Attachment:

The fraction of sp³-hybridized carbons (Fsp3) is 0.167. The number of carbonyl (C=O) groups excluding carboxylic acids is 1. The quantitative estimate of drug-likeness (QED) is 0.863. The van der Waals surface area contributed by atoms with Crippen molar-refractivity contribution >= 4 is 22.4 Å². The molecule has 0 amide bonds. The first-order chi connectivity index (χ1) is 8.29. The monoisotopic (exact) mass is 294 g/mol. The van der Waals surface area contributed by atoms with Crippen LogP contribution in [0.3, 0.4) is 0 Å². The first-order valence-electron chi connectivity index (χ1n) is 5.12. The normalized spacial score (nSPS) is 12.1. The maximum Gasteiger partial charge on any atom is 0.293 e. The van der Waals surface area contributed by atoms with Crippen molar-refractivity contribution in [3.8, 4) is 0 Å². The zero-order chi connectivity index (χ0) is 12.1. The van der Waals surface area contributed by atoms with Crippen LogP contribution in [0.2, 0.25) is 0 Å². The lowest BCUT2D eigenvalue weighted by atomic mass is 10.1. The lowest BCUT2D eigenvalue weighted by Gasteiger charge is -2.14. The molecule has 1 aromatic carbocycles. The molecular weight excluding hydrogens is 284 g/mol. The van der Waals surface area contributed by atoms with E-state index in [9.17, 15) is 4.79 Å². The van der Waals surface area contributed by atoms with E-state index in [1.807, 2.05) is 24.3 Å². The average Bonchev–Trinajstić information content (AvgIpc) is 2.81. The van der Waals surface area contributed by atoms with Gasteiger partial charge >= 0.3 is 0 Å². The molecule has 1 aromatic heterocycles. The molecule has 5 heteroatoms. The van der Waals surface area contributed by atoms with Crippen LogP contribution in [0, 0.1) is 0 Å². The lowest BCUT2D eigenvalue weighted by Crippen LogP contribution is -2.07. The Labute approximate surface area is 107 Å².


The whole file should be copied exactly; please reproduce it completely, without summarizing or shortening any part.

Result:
The fraction of sp³-hybridized carbons (Fsp3) is 0.167. The number of carbonyl (C=O) groups excluding carboxylic acids is 1. The quantitative estimate of drug-likeness (QED) is 0.863. The van der Waals surface area contributed by atoms with Crippen molar-refractivity contribution >= 4 is 22.4 Å². The molecule has 0 amide bonds. The first-order chi connectivity index (χ1) is 8.29. The monoisotopic (exact) mass is 294 g/mol. The van der Waals surface area contributed by atoms with Crippen LogP contribution in [0.3, 0.4) is 0 Å². The first-order valence-electron chi connectivity index (χ1n) is 5.12. The normalized spacial score (nSPS) is 12.1. The maximum Gasteiger partial charge on any atom is 0.293 e. The van der Waals surface area contributed by atoms with Crippen molar-refractivity contribution in [3.8, 4) is 0 Å². The zero-order chi connectivity index (χ0) is 12.1. The van der Waals surface area contributed by atoms with Crippen LogP contribution in [0.2, 0.25) is 0 Å². The lowest BCUT2D eigenvalue weighted by atomic mass is 10.1. The lowest BCUT2D eigenvalue weighted by Gasteiger charge is -2.14. The molecule has 1 aromatic carbocycles. The molecular weight excluding hydrogens is 284 g/mol. The van der Waals surface area contributed by atoms with E-state index in [9.17, 15) is 4.79 Å². The van der Waals surface area contributed by atoms with E-state index in [1.807, 2.05) is 24.3 Å². The average Bonchev–Trinajstić information content (AvgIpc) is 2.81. The van der Waals surface area contributed by atoms with Gasteiger partial charge >= 0.3 is 0 Å². The molecule has 1 aromatic heterocycles. The molecule has 5 heteroatoms. The van der Waals surface area contributed by atoms with Crippen LogP contribution in [0, 0.1) is 0 Å². The lowest BCUT2D eigenvalue weighted by Crippen LogP contribution is -2.07. The Labute approximate surface area is 107 Å².